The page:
With thanks to Press Association
A potentially life-saving blood test for a rare metabolic condition is now being offered to newborn babies across England. Medium Chain Acyl CoA Dehydrogenase Deficiency (MCADD) can usually be easily managed once diagnosed but often the first sign is when the sufferer is taken seriously ill.
The disorder affects the body’s ability to break down fat for energy, especially when someone is ill or has not eaten for several hours. Those with the condition can become seriously ill and can even die unless they are given glucose.
Katy Frost had no idea she had MCADD until she collapsed during a school activity holiday at the age of 10 and her organs started failing. Her parents were told to expect the worse but Katy, now 13, was eventually diagnosed and was given treatment which enabled her to recover.
Her mother Cora Durkan, said: We were lucky that she survived.
"That’s the reason for the screening programme, MCADD can kill. However easy it is to manage, when it goes wrong, you can die."
Katy said she thinks the routine tests for babies is a good idea because otherwise some people could find out like me.
MCADD affects one child in every 10,000. About one in every 20 affected may die as a result of a MCADD crisis and others may be left with brain damage. The new screening programme aims to prevent a crisis ever happening by diagnosing the condition through the routine test when a baby is around five days old.
The test for MCADD has simply been added to those for cystic fibrosis, sickle cell disease, the genetic disorder phenylketonuria and congenital hypothyroid. Blood is taken from a prick in a baby’s heel by a midwife, usually during a home visit.
Micaela Gargan’s daughter Jessica was diagnosed with MCADD through the blood spot test which she thinks may have saved her baby’s life. Jessica, now three, was given a general anaesthetic last summer when she had a procedure to her tonsils and adenoids and had grommets fitted.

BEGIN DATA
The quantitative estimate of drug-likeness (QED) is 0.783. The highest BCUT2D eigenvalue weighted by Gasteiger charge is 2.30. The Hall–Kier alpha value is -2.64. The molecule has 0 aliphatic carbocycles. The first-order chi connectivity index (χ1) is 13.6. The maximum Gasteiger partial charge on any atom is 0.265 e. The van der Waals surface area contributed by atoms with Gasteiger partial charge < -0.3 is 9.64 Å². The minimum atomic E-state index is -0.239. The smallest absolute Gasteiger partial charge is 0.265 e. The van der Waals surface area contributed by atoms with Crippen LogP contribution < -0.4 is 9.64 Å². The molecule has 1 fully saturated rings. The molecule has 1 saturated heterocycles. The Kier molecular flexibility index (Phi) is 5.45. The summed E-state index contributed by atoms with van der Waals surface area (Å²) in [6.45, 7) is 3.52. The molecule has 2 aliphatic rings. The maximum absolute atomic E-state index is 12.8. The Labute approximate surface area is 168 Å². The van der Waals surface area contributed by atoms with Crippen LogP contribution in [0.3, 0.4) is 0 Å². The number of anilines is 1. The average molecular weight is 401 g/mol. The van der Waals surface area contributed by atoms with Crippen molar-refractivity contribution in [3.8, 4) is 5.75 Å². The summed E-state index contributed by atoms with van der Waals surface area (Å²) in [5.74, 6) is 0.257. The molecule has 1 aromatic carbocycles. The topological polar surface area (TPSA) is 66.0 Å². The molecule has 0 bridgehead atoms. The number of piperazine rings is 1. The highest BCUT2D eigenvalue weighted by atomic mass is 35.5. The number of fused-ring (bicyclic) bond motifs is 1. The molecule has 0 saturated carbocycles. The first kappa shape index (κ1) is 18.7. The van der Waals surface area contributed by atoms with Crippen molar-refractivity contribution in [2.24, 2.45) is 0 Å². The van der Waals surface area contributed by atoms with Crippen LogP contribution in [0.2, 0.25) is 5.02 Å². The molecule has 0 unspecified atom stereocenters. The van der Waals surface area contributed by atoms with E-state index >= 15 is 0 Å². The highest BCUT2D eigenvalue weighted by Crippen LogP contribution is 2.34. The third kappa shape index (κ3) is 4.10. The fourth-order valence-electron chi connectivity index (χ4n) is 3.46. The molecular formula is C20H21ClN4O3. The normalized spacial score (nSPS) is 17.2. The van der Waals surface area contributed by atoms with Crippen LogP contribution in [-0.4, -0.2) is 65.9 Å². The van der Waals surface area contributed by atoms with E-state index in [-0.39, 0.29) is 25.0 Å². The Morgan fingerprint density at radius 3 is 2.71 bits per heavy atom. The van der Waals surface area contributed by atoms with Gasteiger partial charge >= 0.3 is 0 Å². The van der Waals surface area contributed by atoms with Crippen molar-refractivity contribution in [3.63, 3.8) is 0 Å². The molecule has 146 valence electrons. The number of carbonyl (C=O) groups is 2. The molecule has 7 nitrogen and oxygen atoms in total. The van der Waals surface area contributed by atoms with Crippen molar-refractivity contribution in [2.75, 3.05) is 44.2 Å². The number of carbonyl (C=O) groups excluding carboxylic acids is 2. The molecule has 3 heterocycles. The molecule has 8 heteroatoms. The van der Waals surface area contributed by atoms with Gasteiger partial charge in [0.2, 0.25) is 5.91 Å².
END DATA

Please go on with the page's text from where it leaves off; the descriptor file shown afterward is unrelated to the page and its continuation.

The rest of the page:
Normally she would have been expected to fast before the operation but, because of her condition, Jessica was given glucose to prevent her blood sugar from dropping dangerously low.
Mrs Gargan said: Without that test there is a chance she may not have woken up.
The guidance given to Jessica’s parents after her diagnosis also meant they knew to take her to hospital to be fed through a drip when she was unable to eat or drink due to gastroenteritis when she was eight-months-old, and a bout of flu just before Christmas last year.
Professor Carol Dezateux, director of the Medical Research Council Centre of Epidemiology for Child Health, led the pilot study which preceded the Department of Health’s decision to introduce this screening programme. Professor Dezateux is based at the UCL Institute of Child Health, London. She said diagnosis is important because: This can allow children to have some very simple treatment to prevent them getting ill.
Professor Dezateux added: ‘For most parents this test means their baby having a heel prick test and getting back reassuring results that their baby doesn’t have MCADD. For those who do have MCADD it means they can avoid finding out about this only when their baby first becomes ill.
Its impossible for families to know whether their baby is helped by screening, so although MCADD is an uncommon illness we strongly advise all families to have their babies tested.
Dr Barbara Judge, director of the UK Newborn Screening Programme Centre which co-ordinated the roll-out of the screening programme, said the cost of providing the blood spot screening service was much less than the cost of providing additional healthcare to people who became ill before the conditions were diagnosed.
Health Minister Ivan Lewis announced in February 2007 that blood spot screening tests for MCADD would be rolled out across England. The successful introduction of the test will be celebrated on Monday at a reception at the House of Commons. Children with MCADD, their parents, midwives, doctors, laboratory staff and politicians who supported the tests introduction will be among the guests.
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